Inequality and the Ripple Effect

Something I've been meditating on recently is the importance of actions and deeds and their long-term impact around the world. I've never been one to believe that the actions of one impact the greater good, but I'm starting to think that I was wrong. Is the ripple effect for real?

A particular piece of news from these past two weeks is helping me change the way I think. On July 20, the New York Post reported that the city government approved a “poor door” entrance for a new building on the Upper West Side to be constructed by the company Extell. The planned building follows city rules that allow for verticality and number of units provided that a certain percentage are rent subsidized for lower income residents. This particular building would have 219 units facing the Hudson River, and 55 “affordable” units in a separate “building segment” facing the street. The entrance to these 55 units would be separate from the entrance for the other 219 units. What is lacking from any of the reports I've seen is what qualifies as “affordable” and what the rent will actually be, other than 75% below “market rate”. After a protracted lottery process, who will actually move into these apartments? Does this building solve our nation's affordable housing shortage? No.

However, If this apartment building goes ahead with its side door for low-income residents, then what does it does it symbolize for our city's and nation's values? How will this particular building impact what happens across our city and the interaction between people of different economic backgrounds?

In practice, this building will likely have little impact on the quality of lives of the residents living there. Rich folk will carry on as before, and the “low-income” tenants will carry on as well, with the added bonus that they get to live in a convenient neighborhood. That's the argument that many people okay with this building concept likely will repeat to make their case.

However, it's this segregation between rich and poor that worries people. In our modern first world existence, people pay people so that they do not have to see the grotesque underbelly of our communities. We are legitimately afraid of what our neighbors can do and do do. It's for this reason that we have a police force and a medical corps. It's for this reason that we don't know about orphanages. It's for this reason that we know so little about facilities and treatment for the mentally ill. The wealthy use their wealth to seclude themselves from others. I don't think that for them it's as much about showing off their wealth, as it is more to separate themselves from the rest of humanity. I imagine that if I were wealthy I would do the same.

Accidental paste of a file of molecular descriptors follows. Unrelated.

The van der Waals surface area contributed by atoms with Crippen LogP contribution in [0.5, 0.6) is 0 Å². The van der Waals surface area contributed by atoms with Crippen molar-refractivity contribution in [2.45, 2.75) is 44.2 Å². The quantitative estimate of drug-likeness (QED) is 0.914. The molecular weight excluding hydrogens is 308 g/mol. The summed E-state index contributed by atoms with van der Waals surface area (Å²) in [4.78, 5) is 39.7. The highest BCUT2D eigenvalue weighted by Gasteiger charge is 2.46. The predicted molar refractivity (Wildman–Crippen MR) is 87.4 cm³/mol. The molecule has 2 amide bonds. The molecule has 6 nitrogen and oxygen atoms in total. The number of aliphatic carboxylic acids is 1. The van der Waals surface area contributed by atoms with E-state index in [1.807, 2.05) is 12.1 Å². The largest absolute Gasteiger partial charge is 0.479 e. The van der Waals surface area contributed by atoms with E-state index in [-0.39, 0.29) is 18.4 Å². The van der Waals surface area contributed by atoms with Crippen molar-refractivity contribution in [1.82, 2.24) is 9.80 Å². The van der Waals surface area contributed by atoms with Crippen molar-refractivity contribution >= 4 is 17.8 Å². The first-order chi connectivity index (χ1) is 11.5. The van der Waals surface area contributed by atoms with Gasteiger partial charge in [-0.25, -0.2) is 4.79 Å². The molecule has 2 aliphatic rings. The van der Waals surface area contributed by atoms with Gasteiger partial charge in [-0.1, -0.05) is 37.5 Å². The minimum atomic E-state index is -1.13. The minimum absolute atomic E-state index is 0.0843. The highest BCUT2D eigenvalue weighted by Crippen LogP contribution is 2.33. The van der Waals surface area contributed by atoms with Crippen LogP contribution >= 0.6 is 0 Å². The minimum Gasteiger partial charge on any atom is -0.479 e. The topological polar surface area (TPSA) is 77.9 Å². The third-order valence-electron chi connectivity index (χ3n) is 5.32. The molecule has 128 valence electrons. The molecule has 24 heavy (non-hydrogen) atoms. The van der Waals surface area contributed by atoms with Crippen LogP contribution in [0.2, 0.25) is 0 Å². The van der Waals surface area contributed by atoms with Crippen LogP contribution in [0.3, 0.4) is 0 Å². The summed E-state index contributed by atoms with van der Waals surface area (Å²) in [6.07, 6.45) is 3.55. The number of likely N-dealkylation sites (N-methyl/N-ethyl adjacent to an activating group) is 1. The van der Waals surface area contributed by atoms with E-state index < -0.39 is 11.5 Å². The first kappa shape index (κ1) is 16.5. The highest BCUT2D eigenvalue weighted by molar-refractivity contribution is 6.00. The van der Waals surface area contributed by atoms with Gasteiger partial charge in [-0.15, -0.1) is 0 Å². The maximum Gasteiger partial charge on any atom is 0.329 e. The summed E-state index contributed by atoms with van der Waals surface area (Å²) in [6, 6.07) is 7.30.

But here we have this development in the heart of New York City, one of the densest places in our nation. Here, thousands of people literally live on top of one another in a celebration of verticality. One way of looking at this building is that it will actually bring rich and “low-income” closer together. The Upper West Side is extremely expensive, and with the exception of public housing to the west of Lincoln Center and a few other NYCHA buildings, much of this part of Manhattan is a wealthy enclave. Bringing a degree of economic diversity, even if it is somewhat segregated, might create a degree of change.

However, it is the symbol of separate entrances, not equal entrances, that leaves a sour taste behind. If Extell had announced it were building a secondary low-income structure in, say, The Bronx to satisfy its affordable unit requirement, then it wouldn't have made the news. It's the fact that these two entrances are in the same building that makes us uncomfortable. Why? We Americans have bought into a self-identification mythology of equality and justice, even though data prove our fantasy incorrect. To see what I mean, check out this intelligent series by Reuters about rising income inequality in our nation.

I'm no psychologist, but I'd wager that this rich door, poor door building makes us confront inequality in a way we don't want to have to do. I'm not defending Extell and its building as this article by Matthew Yglesias does, but I do think that the building itself is not the problem. The real problem is inequality. The solution lies in what each of us can do to make equality an important political issue in our everyday lives.